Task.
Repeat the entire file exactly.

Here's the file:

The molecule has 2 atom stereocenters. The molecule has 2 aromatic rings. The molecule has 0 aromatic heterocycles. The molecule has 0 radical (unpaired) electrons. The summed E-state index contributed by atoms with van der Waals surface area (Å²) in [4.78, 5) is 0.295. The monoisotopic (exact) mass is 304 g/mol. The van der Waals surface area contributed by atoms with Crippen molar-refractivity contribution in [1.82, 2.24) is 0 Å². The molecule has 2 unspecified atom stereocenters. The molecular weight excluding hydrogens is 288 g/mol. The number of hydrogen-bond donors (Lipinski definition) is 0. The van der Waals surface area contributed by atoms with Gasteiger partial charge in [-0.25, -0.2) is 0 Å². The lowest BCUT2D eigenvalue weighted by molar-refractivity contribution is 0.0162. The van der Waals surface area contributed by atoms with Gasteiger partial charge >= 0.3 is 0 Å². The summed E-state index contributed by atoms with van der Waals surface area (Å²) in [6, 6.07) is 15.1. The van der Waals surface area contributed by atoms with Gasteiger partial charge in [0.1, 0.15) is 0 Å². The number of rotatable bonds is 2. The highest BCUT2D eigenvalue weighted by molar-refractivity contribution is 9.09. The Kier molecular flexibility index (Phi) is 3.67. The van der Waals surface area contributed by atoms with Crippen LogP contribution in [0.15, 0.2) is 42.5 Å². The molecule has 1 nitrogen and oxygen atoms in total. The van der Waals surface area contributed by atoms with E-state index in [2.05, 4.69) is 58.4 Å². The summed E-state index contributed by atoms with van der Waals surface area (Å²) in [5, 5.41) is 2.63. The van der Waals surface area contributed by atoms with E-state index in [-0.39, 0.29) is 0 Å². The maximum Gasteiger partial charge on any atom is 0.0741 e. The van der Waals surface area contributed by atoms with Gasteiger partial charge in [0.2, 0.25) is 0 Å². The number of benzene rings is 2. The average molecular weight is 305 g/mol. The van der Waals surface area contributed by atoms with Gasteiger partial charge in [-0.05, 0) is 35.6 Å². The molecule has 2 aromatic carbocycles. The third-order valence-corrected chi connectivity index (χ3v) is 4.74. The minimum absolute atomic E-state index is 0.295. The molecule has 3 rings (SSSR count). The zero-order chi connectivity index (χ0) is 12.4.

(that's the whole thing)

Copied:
The molecule has 2 atom stereocenters. The molecule has 2 aromatic rings. The molecule has 0 aromatic heterocycles. The molecule has 0 radical (unpaired) electrons. The summed E-state index contributed by atoms with van der Waals surface area (Å²) in [4.78, 5) is 0.295. The monoisotopic (exact) mass is 304 g/mol. The van der Waals surface area contributed by atoms with Crippen molar-refractivity contribution in [1.82, 2.24) is 0 Å². The molecule has 2 unspecified atom stereocenters. The molecular weight excluding hydrogens is 288 g/mol. The number of hydrogen-bond donors (Lipinski definition) is 0. The van der Waals surface area contributed by atoms with Gasteiger partial charge in [-0.25, -0.2) is 0 Å². The lowest BCUT2D eigenvalue weighted by molar-refractivity contribution is 0.0162. The van der Waals surface area contributed by atoms with Gasteiger partial charge >= 0.3 is 0 Å². The summed E-state index contributed by atoms with van der Waals surface area (Å²) in [6, 6.07) is 15.1. The van der Waals surface area contributed by atoms with Gasteiger partial charge in [0.1, 0.15) is 0 Å². The number of rotatable bonds is 2. The highest BCUT2D eigenvalue weighted by molar-refractivity contribution is 9.09. The Kier molecular flexibility index (Phi) is 3.67. The van der Waals surface area contributed by atoms with Crippen LogP contribution in [0.15, 0.2) is 42.5 Å². The molecule has 1 nitrogen and oxygen atoms in total. The van der Waals surface area contributed by atoms with E-state index in [2.05, 4.69) is 58.4 Å². The summed E-state index contributed by atoms with van der Waals surface area (Å²) in [5, 5.41) is 2.63. The van der Waals surface area contributed by atoms with E-state index in [-0.39, 0.29) is 0 Å². The maximum Gasteiger partial charge on any atom is 0.0741 e. The van der Waals surface area contributed by atoms with Gasteiger partial charge in [0.2, 0.25) is 0 Å². The number of benzene rings is 2. The average molecular weight is 305 g/mol. The van der Waals surface area contributed by atoms with Gasteiger partial charge in [-0.05, 0) is 35.6 Å². The molecule has 2 aromatic carbocycles. The third-order valence-corrected chi connectivity index (χ3v) is 4.74. The minimum absolute atomic E-state index is 0.295. The molecule has 3 rings (SSSR count). The zero-order chi connectivity index (χ0) is 12.4.